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Homozygous p.V116* mutation in C12orf65 results in Leigh syndrome
  1. Eri Imagawa1,
  2. Aviva Fattal-Valevski2,
  3. Ori Eyal3,
  4. Satoko Miyatake1,
  5. Ann Saada4,
  6. Mitsuko Nakashima1,
  7. Yoshinori Tsurusaki1,
  8. Hirotomo Saitsu1,
  9. Noriko Miyake1,
  10. Naomichi Matsumoto1
  1. 1Department of Human Genetics, Yokohama City University Graduate School of Medicine, Yokohama, Japan
  2. 2Paediatric Neurology Unit, Tel Aviv Sourasky Medical Centre, Sackler Faculty of Medicine, Tel Aviv University, Tel Aviv, Israel
  3. 3Paediatric Endocrinology Unit, Tel Aviv Sourasky Medical Centre, Sackler Faculty of Medicine, Tel Aviv University, Tel Aviv, Israel
  4. 4Monique and Jacques Roboh Department of Genetic Research and the Department of Genetic and Metabolic Diseases, Hadassah-Hebrew University Medical Center, Jerusalem, Israel
  1. Correspondence to Dr Naomichi Matsumoto, Department of Human Genetics, Yokohama City University Graduate School of Medicine, Fukuura 3-9, Kanazawa-ku, Yokohama 2360004, Japan; naomat{at}yokohama-cu.ac.jp

Abstract

Background Leigh syndrome (LS) is an early-onset progressive neurodegenerative disorder associated with mitochondrial dysfunction. LS is characterised by elevated lactate and pyruvate and bilateral symmetric hyperintense lesions in the basal ganglia, thalamus, brainstem, cerebral white matter or spinal cord on T2-weighted MRI. LS is a genetically heterogeneous disease, and to date mutations in approximately 40 genes related to mitochondrial function have been linked to the disorder.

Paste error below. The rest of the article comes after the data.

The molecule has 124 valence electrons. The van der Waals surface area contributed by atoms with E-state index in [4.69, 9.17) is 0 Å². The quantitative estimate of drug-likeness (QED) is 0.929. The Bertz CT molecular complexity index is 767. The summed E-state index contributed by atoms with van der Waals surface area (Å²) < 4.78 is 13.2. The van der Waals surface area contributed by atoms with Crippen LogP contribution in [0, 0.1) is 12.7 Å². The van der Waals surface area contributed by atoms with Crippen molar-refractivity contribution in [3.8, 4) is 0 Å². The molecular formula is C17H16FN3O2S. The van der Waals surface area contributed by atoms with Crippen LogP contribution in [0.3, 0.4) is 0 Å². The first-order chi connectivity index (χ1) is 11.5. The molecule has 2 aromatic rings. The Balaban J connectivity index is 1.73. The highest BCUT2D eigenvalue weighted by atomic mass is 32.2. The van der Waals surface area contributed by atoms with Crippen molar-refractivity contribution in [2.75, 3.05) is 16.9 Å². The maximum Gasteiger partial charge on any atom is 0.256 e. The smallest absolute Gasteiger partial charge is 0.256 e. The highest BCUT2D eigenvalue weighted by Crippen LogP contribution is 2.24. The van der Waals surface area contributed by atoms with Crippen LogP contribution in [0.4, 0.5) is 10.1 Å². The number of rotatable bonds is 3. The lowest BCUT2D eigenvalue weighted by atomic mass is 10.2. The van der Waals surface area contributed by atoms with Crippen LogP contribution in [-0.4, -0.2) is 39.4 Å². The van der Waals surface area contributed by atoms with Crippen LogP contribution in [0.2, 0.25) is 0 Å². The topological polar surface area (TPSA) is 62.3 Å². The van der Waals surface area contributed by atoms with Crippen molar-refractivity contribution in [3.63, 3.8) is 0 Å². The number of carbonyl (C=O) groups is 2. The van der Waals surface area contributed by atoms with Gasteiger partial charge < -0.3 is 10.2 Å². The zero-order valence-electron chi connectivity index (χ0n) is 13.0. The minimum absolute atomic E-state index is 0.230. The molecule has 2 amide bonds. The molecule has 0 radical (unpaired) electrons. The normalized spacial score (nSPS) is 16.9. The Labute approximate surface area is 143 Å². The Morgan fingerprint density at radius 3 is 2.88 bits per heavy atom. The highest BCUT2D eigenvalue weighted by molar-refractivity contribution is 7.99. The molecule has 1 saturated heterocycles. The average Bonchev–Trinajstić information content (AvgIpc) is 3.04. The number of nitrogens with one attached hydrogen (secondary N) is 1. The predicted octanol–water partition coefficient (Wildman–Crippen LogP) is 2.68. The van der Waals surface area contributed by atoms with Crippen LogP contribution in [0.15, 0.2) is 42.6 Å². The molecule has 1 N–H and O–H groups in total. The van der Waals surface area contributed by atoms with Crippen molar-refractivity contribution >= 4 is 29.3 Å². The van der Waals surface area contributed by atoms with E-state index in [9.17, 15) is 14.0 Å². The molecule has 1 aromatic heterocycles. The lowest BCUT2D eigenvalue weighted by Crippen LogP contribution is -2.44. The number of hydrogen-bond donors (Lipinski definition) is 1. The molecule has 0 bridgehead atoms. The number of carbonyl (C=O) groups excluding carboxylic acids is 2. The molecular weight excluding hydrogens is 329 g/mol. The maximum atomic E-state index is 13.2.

Methods We investigated a pair of female monozygotic twins diagnosed with LS from consanguineous healthy parents of Indian origin. Their common clinical features included optic atrophy, ophthalmoplegia, spastic paraparesis and mild intellectual disability. High-blood lactate and high-intensity signal in the brainstem on T2-weighted MRI were consistent with a clinical diagnosis of LS. To identify the genetic cause of their condition, we performed whole exome sequencing.

Results We identified a homozygous nonsense mutation in C12orf65 (NM_001143905; c.346delG, p.V116*) in the affected twins. Interestingly, the identical mutation was previously reported in an Indian family with Charcot-Marie Tooth disease type 6, which displayed some overlapping clinical features with the twins.

Conclusions We demonstrate that the identical nonsense mutation in C12orf65 can result in different clinical features, suggesting the involvement of unknown modifiers.

  • MITOCHONDRIAL DISORDERS
  • NEUROGENETICS

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